‘The City Beautiful’ will leave readers eager for more

The City Beautiful by Aden Polydoros is a YA urban fantasy mystery set in 1893 Chicago following Alter Rosen, a 17-year-old Jewish boy possessed by the dybbuk/spirit of his dead best friend. On his journey to solve his friend’s death, he delves into a world of corruption with the help of a dangerous boy from Alter’s past. 

A Dybbuk is a type of spirit from Jewish folklore. Dybbukim are souls of the dead that attach themselves to their living loved ones because they have unfinished business in the world of the living. Jewish representation in YA is mainly made up of historical fiction of the Holocaust, and while those stories are essential and many are well-written, as a Jewish person, it’s dishearting to only see only that aspect of our history talked about. The City Beautiful shines a light on the history of Jews in America with a complex religious character with unique strength, self-determination and vulnerability to him. The fantastical element is mixed in well with the realism of the rest of the book and is written poetically to explore the complexities of grief. The characters have a wide diversity of faith. Alter’s faith is a comfort and source of strength to him and occasionally a source of guilt for him, how his love interest Frankie left the religious aspect of Judaism because of trauma and to assimilate, but he still has pride for his culture, how Alter’s friend Raizel is religious too but feels like tradition confines her to be a housewife when she wants to be a journalist and activist. They all reflect Judaism in a way that Jewish readers can connect to. I feel like I can see myself in all three of the characters, and I feel like I have seen experiences like these characters have in my community time and time again.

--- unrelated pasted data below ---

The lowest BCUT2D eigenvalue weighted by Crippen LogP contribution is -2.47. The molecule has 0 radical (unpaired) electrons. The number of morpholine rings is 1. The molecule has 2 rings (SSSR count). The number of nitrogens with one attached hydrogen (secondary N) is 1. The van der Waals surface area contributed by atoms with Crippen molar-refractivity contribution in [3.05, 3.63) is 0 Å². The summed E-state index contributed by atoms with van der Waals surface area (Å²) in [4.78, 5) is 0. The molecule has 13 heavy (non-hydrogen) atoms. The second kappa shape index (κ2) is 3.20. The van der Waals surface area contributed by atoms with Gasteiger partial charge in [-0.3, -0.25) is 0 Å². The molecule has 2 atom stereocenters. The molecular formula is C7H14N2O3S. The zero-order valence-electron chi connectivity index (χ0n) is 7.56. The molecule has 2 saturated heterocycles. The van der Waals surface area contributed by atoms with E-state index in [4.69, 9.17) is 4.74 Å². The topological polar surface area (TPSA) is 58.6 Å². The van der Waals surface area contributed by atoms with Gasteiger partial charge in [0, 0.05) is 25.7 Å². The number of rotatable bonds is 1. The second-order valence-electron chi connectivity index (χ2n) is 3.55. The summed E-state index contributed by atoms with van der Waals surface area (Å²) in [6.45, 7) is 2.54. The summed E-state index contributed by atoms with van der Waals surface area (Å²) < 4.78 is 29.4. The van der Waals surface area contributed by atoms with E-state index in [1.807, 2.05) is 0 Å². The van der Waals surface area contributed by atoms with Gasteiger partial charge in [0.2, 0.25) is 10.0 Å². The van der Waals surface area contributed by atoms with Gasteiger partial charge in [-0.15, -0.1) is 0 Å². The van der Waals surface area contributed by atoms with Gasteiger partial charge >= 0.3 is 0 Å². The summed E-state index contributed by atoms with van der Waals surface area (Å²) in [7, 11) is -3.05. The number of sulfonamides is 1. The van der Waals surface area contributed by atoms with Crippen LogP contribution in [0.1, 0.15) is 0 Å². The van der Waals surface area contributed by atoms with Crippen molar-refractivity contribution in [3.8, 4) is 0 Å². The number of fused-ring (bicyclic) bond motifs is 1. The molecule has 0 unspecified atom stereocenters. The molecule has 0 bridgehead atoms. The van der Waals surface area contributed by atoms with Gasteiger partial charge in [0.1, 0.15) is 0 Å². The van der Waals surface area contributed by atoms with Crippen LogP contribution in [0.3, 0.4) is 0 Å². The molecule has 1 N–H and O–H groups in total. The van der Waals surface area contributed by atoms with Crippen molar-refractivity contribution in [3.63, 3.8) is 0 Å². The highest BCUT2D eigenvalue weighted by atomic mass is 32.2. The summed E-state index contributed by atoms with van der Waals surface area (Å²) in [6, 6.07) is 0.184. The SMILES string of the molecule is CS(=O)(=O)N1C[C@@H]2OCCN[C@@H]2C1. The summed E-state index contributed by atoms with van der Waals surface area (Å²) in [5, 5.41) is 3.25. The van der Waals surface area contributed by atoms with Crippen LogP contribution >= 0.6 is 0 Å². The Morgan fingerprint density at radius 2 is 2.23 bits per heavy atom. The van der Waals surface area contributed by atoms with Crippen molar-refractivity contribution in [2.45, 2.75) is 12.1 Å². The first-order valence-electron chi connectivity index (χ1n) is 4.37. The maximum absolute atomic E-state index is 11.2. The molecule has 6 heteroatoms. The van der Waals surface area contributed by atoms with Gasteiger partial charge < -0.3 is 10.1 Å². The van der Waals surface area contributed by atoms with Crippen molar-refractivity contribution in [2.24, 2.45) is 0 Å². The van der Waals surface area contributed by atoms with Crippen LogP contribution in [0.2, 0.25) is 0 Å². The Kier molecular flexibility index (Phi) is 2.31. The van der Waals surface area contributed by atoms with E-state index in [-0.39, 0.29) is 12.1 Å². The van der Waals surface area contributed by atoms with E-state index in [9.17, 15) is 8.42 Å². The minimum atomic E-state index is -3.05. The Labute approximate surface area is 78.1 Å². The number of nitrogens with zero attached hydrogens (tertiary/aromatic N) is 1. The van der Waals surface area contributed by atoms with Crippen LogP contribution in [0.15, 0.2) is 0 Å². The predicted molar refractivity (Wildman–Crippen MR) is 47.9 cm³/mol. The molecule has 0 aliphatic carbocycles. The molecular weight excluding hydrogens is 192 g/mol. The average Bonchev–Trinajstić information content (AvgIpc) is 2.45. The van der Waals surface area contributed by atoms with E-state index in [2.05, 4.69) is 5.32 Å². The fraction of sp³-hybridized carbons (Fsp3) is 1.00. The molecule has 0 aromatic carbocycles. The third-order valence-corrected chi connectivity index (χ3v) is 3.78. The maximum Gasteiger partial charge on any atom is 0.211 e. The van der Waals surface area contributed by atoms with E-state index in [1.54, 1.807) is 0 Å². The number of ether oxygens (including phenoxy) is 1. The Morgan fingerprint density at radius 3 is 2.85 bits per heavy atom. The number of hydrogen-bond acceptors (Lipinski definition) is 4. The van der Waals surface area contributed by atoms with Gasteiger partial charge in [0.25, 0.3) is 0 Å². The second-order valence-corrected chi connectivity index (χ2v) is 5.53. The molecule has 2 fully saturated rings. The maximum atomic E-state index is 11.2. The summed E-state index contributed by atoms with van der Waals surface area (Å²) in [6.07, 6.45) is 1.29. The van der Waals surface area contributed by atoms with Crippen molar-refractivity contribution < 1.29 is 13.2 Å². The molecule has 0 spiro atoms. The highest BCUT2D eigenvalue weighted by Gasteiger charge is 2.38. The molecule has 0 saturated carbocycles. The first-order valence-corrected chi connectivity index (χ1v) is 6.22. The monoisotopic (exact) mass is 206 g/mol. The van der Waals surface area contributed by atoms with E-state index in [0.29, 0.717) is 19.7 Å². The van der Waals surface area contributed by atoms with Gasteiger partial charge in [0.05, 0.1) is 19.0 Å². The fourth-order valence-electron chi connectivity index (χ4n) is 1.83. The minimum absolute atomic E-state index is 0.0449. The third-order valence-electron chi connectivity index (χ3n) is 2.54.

Alter Rosen is gay, and his identity is explored in a realistic way regarding his faith and the time period while still having a happy ending. It sends an important message to queer Jewish youth that queerness has always been a part of our history when homophobes in our faith would like to claim queerness is only due to modern assimilation.  It’s not a choice and people of any sexuality should be welcomed in any religious community. 

The author is planning to write a sequel from the point of view of Alter’s love interest Frankie Portnoy, which I’m eagerly waiting for since Frankie’s character was very well developed, but I feel like his choices at the end of the book could use more explanation because they seemed a little out of the blue, and his backstory was left very vague, making me itch for more details about his life.

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